Lily Tomlin is hoping that her gig next week at Duke goes down better than the last one in the area--at Raleigh's legendary 1970s jazz cabaret, The Frog and Nightgown. "It was hellacious," she recalls. "I did not go over well. And there was no dressing room. I had to go lie down in the car in the parking lot between shows to get away from the audience."
"But that's how I met Buddy Hackett," she says. "In the parking lot, there."
She pauses for a moment. "I was more of an anomaly then. But I persevered."
True enough. Since her salad days on Rowan and Martin's Laugh-In, the comedian, social satirist and brilliant character actor has repeatedly scored on stage, screen and television. If a current generation blanks at first on characters she originated in the 1970s (including Ernestine, the obnoxious telephone operator, and precocious, permanent 5-year-old Edith Ann), they might recognize the voice of Miss Frizzle, from The Magic Schoolbus. Or the names Kay Carter-Shepley (from Murphy Brown) or Debbie Fiderer (of The West Wing) might ring a bell. Provided, that is, they didn't catch her opposite Tom Waits in Robert Altman's 1994 film, Short Cuts, or as existential detective Vivian Jaffe in David Russell's I Heart Huckabees last fall.
A generation of solo performers including Whoopi Goldberg and Sara Jones cite Tomlin among their major influences. All told, her work has won for her a Grammy, an Emmy, two Tony awards (for two solo performances: 1977's Appearing Nitely and The Search for Signs of Intelligent Life in the Universe in 1986), a Peabody Award and the 2003 Mark Twain Award.
We spoke with her by phone last week from her home in California.
Independent: I'm not sure if we should start off here by taking inventory or calling roll: I'd like to go over some of the people you'll be bringing with you to Durham.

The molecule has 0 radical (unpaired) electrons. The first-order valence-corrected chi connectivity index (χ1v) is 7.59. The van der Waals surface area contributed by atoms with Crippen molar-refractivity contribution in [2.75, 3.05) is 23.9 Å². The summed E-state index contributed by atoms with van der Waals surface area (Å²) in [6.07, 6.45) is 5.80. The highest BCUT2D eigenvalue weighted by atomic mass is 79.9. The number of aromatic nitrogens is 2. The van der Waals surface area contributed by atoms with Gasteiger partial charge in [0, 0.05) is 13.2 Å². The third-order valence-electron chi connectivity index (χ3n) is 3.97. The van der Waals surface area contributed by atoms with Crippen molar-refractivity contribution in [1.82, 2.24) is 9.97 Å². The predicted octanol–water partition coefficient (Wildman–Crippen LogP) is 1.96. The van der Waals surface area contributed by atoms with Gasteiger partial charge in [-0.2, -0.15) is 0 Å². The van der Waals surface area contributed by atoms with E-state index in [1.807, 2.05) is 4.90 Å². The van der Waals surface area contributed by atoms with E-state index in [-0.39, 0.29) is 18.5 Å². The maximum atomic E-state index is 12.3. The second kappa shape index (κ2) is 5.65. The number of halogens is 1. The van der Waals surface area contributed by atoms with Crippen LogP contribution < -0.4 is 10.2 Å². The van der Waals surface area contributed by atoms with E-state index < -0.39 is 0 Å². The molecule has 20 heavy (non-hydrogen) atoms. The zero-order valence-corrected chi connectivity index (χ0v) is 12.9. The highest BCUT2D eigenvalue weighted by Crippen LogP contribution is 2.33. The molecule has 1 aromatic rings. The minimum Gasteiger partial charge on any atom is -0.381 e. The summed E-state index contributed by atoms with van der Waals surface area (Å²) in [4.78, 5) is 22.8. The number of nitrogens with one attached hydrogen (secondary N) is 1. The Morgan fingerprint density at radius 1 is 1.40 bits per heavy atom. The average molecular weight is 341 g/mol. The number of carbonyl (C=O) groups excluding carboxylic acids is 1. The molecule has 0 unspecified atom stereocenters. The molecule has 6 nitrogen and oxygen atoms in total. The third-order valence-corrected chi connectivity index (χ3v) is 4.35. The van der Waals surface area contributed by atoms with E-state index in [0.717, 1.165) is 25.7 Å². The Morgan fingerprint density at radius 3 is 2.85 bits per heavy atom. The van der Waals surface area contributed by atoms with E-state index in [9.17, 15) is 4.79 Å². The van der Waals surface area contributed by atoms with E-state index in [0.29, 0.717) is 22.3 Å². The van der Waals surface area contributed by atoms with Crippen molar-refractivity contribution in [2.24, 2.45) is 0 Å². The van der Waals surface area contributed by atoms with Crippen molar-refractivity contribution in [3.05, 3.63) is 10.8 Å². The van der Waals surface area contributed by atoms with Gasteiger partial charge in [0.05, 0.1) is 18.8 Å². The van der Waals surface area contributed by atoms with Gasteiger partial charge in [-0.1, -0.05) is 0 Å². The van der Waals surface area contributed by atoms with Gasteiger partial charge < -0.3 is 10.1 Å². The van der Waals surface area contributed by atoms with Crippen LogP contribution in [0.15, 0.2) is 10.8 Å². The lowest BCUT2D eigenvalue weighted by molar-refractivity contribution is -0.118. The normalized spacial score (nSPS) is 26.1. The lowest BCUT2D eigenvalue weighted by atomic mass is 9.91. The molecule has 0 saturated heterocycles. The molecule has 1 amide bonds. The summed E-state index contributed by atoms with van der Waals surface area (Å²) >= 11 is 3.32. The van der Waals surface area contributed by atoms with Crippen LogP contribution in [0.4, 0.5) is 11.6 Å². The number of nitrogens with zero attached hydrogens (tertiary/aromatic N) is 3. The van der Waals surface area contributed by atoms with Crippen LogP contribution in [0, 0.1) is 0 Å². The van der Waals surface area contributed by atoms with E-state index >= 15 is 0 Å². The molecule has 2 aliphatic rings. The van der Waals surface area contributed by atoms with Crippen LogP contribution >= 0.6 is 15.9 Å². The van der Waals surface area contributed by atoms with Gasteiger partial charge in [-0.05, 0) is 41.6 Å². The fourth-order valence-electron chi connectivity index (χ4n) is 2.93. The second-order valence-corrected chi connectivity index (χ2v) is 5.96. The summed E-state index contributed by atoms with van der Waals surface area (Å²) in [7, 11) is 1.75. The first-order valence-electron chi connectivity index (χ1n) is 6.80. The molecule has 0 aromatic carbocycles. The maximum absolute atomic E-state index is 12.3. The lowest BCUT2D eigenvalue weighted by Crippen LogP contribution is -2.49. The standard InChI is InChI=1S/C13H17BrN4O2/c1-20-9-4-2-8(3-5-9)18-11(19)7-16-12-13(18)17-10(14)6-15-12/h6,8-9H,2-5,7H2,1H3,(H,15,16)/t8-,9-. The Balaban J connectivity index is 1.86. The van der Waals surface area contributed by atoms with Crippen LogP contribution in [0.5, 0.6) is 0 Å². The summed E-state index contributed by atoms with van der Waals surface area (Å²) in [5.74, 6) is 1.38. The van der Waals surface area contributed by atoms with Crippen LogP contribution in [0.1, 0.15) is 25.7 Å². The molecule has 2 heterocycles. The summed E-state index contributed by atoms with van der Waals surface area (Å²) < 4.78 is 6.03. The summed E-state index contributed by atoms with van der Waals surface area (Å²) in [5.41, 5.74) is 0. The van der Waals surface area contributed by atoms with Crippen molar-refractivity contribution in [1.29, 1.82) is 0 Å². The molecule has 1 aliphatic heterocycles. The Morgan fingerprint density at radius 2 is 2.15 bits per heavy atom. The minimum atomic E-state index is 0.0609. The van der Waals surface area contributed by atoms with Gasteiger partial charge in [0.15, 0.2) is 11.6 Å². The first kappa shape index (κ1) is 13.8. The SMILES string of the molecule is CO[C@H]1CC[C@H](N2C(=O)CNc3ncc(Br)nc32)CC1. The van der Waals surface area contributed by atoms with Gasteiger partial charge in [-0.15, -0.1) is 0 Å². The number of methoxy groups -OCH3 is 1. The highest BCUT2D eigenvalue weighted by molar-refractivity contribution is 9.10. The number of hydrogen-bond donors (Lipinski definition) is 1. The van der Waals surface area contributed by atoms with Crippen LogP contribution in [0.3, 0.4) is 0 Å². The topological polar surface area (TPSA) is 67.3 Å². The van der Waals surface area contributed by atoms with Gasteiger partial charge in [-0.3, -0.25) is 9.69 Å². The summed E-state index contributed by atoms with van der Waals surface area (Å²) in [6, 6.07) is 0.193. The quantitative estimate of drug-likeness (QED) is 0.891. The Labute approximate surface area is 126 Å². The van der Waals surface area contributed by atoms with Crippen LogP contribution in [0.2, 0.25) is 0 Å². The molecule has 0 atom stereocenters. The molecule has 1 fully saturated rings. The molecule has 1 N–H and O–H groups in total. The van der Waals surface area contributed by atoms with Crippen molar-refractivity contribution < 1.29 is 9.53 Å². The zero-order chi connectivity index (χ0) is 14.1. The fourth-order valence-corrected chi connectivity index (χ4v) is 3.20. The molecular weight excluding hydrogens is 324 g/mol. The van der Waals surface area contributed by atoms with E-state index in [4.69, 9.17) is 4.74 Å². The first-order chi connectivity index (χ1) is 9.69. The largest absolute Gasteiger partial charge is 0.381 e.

Tomlin: This is the most recent show I've put together. I'll bring Ernestine, Edith Ann, Mrs. Beasley, Sister Boogie Woman, Madame Lupe (the world's oldest beauty expert), Lud and Marie, and let me think who else ... The Cheerleader. Trudy, the street person (from Search), because she has so much to say about so many things. I'll do about 10 characters, I'd say.
And I'll also be talking about other kinds of things; what's going on in Durham, and Washington. Just being a person in North Carolina that night.
It's the range of characters we've seen from you that's really interesting. Your people don't tend to hang out in any one part of the culture.
I love the American culture, all those different cultural types. I grew up in an old apartment house in Detroit, filled with different kinds of people. I'm sure I was totally enamored with them from the beginning, from apartment to apartment.
My family is Southern, so I've been thrown together with people. My mother and dad went from Kentucky to Detroit to work, and in the old days there used to be a bus line that went from those industrial cities back to the South. I used to take the Brooks Bus to spend the summers with my aunts and cousins. I'd leave the inner city of Detroit and be on a farm in Kentucky--and saw everything that went with both of those things.